The judiciary was extremely active in hearing cases, sometimes working well into the night to meet tight deadlines. In some cases the courts took bold decisions. However, the high number of violations and subsequent complaints challenged their ability to rule on each case effectively. Often the judiciary failed to provide a clear resolution of disputed issues. Even when courts abolished election results, issues were referred back to DECs to re-examine. This was particularly problematic in cases where the DEC had demonstrated a complete disregard for the law e.g. Bolnisi. In most cases where courts ordered a recount, DECs simply re-tabulated results using dubious protocols.
The National Movement appealed against the election results in three districts in Adjara. However, all disputes taken to court involving DECs in Adjara fall within the jurisdiction of the Adjaran court system. On 25 November the Supreme Court annulled the result of the proportional component of the parliamentary election (150 deputies). The status of all 75 majoritarian election contests remains uncertain.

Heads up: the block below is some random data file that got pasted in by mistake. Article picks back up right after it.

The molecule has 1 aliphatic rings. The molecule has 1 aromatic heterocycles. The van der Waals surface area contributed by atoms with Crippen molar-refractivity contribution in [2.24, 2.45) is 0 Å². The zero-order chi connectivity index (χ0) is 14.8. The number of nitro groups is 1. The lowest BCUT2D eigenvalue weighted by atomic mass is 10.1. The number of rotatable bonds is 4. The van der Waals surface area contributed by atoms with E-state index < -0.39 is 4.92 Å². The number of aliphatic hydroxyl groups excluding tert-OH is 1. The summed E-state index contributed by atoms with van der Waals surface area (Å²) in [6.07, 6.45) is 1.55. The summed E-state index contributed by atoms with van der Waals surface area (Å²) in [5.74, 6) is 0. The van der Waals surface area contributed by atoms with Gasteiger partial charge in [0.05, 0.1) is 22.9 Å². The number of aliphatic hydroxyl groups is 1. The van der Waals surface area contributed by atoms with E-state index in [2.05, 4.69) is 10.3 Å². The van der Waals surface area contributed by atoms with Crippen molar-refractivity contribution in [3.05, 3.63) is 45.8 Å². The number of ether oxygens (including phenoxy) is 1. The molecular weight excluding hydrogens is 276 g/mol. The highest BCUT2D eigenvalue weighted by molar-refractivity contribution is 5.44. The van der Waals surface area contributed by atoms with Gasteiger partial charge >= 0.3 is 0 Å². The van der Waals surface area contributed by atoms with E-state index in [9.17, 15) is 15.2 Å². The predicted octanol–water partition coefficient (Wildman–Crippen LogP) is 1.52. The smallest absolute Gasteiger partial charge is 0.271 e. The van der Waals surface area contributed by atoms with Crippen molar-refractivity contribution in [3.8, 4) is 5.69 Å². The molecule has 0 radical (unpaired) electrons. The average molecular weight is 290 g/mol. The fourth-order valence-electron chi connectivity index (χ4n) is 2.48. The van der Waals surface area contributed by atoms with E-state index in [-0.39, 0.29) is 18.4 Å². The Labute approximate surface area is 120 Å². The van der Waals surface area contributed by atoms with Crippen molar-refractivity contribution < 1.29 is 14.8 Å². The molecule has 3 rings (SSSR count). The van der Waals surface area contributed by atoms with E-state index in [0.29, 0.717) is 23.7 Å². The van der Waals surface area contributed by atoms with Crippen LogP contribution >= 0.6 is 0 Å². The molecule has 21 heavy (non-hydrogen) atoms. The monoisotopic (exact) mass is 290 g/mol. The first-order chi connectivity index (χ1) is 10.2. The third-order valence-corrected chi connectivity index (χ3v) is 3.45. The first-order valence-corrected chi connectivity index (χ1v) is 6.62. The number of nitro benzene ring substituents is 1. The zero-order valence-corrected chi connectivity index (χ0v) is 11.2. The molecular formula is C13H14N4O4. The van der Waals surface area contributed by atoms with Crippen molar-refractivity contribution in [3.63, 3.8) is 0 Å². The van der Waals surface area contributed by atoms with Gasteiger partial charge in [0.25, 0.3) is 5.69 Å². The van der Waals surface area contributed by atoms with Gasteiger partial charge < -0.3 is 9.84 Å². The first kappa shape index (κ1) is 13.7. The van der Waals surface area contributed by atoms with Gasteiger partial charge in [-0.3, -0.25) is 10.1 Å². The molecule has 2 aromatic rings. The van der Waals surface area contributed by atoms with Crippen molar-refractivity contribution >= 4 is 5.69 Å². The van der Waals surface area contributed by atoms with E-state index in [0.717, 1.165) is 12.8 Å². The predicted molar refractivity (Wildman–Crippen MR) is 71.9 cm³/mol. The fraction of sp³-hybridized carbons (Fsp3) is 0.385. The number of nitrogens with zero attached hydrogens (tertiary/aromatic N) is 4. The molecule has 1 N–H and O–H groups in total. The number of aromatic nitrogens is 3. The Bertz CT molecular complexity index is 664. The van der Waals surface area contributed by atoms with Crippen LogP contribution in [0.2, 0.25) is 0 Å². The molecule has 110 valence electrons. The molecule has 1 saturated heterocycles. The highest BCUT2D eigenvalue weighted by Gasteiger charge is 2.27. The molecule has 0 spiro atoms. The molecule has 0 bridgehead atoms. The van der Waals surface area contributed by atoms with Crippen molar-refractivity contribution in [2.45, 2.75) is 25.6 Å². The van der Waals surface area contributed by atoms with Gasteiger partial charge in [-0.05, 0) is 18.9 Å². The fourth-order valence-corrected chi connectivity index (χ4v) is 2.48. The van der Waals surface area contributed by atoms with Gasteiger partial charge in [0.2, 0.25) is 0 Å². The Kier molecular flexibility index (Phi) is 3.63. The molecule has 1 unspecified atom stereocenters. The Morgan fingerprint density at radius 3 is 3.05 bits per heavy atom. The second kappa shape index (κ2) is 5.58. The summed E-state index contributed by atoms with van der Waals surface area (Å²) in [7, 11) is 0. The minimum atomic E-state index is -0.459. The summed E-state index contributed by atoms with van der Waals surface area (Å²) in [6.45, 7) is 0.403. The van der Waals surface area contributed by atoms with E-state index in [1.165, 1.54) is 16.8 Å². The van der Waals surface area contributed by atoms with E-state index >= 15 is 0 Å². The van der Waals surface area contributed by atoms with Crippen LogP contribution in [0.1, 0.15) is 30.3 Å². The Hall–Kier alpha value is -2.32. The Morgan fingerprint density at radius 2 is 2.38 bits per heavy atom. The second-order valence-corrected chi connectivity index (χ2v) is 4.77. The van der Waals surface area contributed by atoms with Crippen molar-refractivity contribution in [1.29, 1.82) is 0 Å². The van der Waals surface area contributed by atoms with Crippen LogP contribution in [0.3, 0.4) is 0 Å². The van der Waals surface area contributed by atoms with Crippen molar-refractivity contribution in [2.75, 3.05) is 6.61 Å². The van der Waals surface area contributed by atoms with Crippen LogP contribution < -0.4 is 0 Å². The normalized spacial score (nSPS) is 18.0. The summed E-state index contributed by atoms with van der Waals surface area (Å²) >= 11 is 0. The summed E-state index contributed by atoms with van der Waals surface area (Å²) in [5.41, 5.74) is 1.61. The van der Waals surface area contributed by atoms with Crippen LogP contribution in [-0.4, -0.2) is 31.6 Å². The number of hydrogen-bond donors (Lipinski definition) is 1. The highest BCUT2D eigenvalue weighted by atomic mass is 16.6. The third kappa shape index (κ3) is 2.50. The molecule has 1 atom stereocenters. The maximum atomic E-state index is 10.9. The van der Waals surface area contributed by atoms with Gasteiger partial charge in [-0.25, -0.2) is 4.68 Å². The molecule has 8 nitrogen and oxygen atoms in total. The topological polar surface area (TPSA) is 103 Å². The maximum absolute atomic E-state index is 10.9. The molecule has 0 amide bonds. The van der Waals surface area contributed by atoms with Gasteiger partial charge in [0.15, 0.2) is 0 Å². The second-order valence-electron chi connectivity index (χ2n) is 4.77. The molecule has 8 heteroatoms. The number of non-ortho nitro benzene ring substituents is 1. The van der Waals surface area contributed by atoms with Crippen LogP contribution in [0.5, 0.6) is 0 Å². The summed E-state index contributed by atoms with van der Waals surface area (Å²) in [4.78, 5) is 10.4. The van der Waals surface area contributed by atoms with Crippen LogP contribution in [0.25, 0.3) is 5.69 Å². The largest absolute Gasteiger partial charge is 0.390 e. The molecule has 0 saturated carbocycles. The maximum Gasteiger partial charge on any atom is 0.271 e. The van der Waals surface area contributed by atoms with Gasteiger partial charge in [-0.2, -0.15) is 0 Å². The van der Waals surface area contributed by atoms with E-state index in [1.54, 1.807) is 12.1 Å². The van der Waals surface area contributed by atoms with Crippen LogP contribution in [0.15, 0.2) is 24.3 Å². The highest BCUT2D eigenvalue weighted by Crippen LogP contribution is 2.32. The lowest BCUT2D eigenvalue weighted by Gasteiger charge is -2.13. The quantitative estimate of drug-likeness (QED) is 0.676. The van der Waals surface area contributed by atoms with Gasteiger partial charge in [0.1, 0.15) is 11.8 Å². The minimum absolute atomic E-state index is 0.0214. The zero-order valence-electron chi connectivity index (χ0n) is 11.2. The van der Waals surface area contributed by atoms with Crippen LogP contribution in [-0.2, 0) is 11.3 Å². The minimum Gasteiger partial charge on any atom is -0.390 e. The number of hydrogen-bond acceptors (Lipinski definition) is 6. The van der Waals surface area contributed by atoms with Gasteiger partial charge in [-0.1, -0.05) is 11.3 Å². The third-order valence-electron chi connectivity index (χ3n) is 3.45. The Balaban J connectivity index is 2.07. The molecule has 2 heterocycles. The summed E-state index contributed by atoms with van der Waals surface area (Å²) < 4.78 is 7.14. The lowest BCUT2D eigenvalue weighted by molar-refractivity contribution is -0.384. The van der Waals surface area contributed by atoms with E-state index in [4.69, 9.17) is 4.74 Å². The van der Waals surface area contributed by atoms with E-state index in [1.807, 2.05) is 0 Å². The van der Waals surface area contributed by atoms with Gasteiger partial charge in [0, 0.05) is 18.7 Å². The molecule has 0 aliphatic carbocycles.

Political Environment

Immediately after 2 November, the National Movement and the Burjanadze-Democrats claimed victory in the elections and denounced the Georgian authorities claiming they had rigged the election. A tense atmosphere existed even before the CEC’s announcement of preliminary results, after which the political situation became more polarised and antagonistic. Beginning on 4 November these parties together with Ertoba (Unity) launched protest rallies in Tbilisi, with party supporters joined by activists from the Youth movement “Kmara!” (Enough!). Labour, Revival, New Rights and the Industry Party, however, criticised the parties’ stance and tactics.

Demonstrations gained additional momentum on 6 November when implausible election data from Adjara were made public heightening the opposition’s frustration. During this period demonstrations also took place outside a number of DECs across Georgia. The protests included a week-long vigil outside parliament during which major opposition politicians announced various demands including the cancellation of election results and the resignation of President Shevardnadze. In addition, the Burjanadze-Democrats called on all opposition parties to boycott parliament.